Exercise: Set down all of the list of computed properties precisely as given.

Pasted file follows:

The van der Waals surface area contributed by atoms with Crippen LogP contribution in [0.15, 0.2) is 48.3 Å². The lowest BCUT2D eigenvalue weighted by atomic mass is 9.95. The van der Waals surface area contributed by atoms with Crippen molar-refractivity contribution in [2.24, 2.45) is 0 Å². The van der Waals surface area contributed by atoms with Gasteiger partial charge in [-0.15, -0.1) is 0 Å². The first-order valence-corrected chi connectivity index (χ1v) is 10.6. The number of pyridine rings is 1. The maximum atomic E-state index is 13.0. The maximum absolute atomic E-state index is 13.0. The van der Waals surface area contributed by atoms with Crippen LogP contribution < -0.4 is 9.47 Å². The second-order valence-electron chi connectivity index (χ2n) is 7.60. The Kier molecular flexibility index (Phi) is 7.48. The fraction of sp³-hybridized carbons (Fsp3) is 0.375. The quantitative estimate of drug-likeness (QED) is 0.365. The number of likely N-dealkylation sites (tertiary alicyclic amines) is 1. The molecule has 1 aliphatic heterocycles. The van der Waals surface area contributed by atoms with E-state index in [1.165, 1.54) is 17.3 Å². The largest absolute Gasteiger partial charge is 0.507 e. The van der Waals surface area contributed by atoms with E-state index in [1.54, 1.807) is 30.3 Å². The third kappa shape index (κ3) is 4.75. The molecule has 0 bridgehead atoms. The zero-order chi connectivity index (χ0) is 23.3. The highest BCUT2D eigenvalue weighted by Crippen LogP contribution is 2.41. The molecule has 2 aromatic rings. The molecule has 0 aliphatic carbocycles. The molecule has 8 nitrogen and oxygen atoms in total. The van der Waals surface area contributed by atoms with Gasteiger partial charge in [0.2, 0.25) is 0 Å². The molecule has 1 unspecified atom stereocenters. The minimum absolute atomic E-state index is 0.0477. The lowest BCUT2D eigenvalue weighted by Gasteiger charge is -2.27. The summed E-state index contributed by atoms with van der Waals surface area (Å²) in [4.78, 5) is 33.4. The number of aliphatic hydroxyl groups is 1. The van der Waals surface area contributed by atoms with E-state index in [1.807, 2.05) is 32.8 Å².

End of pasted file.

The van der Waals surface area contributed by atoms with Crippen LogP contribution in [0.15, 0.2) is 48.3 Å². The lowest BCUT2D eigenvalue weighted by atomic mass is 9.95. The van der Waals surface area contributed by atoms with Crippen molar-refractivity contribution in [2.24, 2.45) is 0 Å². The van der Waals surface area contributed by atoms with Gasteiger partial charge in [-0.15, -0.1) is 0 Å². The first-order valence-corrected chi connectivity index (χ1v) is 10.6. The number of pyridine rings is 1. The maximum atomic E-state index is 13.0. The maximum absolute atomic E-state index is 13.0. The van der Waals surface area contributed by atoms with Crippen LogP contribution < -0.4 is 9.47 Å². The second-order valence-electron chi connectivity index (χ2n) is 7.60. The Kier molecular flexibility index (Phi) is 7.48. The fraction of sp³-hybridized carbons (Fsp3) is 0.375. The quantitative estimate of drug-likeness (QED) is 0.365. The number of likely N-dealkylation sites (tertiary alicyclic amines) is 1. The molecule has 1 aliphatic heterocycles. The van der Waals surface area contributed by atoms with E-state index in [1.165, 1.54) is 17.3 Å². The largest absolute Gasteiger partial charge is 0.507 e. The van der Waals surface area contributed by atoms with E-state index in [1.54, 1.807) is 30.3 Å². The third kappa shape index (κ3) is 4.75. The molecule has 0 bridgehead atoms. The zero-order chi connectivity index (χ0) is 23.3. The highest BCUT2D eigenvalue weighted by Crippen LogP contribution is 2.41. The molecule has 2 aromatic rings. The molecule has 0 aliphatic carbocycles. The molecule has 8 nitrogen and oxygen atoms in total. The van der Waals surface area contributed by atoms with Gasteiger partial charge in [0.2, 0.25) is 0 Å². The molecule has 1 unspecified atom stereocenters. The minimum absolute atomic E-state index is 0.0477. The lowest BCUT2D eigenvalue weighted by Gasteiger charge is -2.27. The summed E-state index contributed by atoms with van der Waals surface area (Å²) in [4.78, 5) is 33.4. The number of aliphatic hydroxyl groups is 1. The van der Waals surface area contributed by atoms with E-state index in [1.807, 2.05) is 32.8 Å².